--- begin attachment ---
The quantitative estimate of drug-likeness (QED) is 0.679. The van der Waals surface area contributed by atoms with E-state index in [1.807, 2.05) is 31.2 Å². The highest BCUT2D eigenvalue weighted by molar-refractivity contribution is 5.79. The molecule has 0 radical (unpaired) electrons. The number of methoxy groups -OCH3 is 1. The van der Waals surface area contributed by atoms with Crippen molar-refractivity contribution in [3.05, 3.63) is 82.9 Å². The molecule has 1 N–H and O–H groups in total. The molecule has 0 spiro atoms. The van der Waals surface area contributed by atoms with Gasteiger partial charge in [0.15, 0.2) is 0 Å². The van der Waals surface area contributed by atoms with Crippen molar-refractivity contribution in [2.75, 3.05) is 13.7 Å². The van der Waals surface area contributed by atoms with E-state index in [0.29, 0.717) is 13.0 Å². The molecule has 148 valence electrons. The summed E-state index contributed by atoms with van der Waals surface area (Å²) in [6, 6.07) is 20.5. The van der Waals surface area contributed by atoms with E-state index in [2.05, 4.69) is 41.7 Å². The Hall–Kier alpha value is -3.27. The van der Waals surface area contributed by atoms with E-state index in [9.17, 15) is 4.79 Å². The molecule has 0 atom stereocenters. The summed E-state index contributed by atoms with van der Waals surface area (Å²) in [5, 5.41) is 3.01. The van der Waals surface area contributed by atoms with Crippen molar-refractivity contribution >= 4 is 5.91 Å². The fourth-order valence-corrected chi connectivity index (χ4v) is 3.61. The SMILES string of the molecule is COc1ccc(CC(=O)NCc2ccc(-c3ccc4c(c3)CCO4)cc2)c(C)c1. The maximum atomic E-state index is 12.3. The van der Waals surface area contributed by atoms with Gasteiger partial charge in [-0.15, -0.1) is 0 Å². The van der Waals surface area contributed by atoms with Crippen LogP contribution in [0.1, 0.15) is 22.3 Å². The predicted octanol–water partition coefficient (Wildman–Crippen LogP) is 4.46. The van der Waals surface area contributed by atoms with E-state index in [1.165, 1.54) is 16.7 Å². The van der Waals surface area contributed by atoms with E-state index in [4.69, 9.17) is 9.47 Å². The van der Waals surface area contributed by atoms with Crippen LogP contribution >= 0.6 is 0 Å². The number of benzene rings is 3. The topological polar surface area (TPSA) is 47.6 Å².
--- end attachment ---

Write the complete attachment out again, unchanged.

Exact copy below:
The quantitative estimate of drug-likeness (QED) is 0.679. The van der Waals surface area contributed by atoms with E-state index in [1.807, 2.05) is 31.2 Å². The highest BCUT2D eigenvalue weighted by molar-refractivity contribution is 5.79. The molecule has 0 radical (unpaired) electrons. The number of methoxy groups -OCH3 is 1. The van der Waals surface area contributed by atoms with Crippen molar-refractivity contribution in [3.05, 3.63) is 82.9 Å². The molecule has 1 N–H and O–H groups in total. The molecule has 0 spiro atoms. The van der Waals surface area contributed by atoms with Gasteiger partial charge in [0.15, 0.2) is 0 Å². The van der Waals surface area contributed by atoms with Crippen molar-refractivity contribution in [2.75, 3.05) is 13.7 Å². The van der Waals surface area contributed by atoms with E-state index in [0.29, 0.717) is 13.0 Å². The molecule has 148 valence electrons. The summed E-state index contributed by atoms with van der Waals surface area (Å²) in [6, 6.07) is 20.5. The van der Waals surface area contributed by atoms with E-state index in [2.05, 4.69) is 41.7 Å². The Hall–Kier alpha value is -3.27. The van der Waals surface area contributed by atoms with E-state index in [9.17, 15) is 4.79 Å². The molecule has 0 atom stereocenters. The summed E-state index contributed by atoms with van der Waals surface area (Å²) in [5, 5.41) is 3.01. The van der Waals surface area contributed by atoms with Crippen molar-refractivity contribution >= 4 is 5.91 Å². The fourth-order valence-corrected chi connectivity index (χ4v) is 3.61. The SMILES string of the molecule is COc1ccc(CC(=O)NCc2ccc(-c3ccc4c(c3)CCO4)cc2)c(C)c1. The maximum atomic E-state index is 12.3. The van der Waals surface area contributed by atoms with Gasteiger partial charge in [-0.15, -0.1) is 0 Å². The van der Waals surface area contributed by atoms with Crippen LogP contribution in [0.1, 0.15) is 22.3 Å². The predicted octanol–water partition coefficient (Wildman–Crippen LogP) is 4.46. The van der Waals surface area contributed by atoms with E-state index in [1.165, 1.54) is 16.7 Å². The van der Waals surface area contributed by atoms with E-state index in [4.69, 9.17) is 9.47 Å². The van der Waals surface area contributed by atoms with Crippen LogP contribution >= 0.6 is 0 Å². The number of benzene rings is 3. The topological polar surface area (TPSA) is 47.6 Å².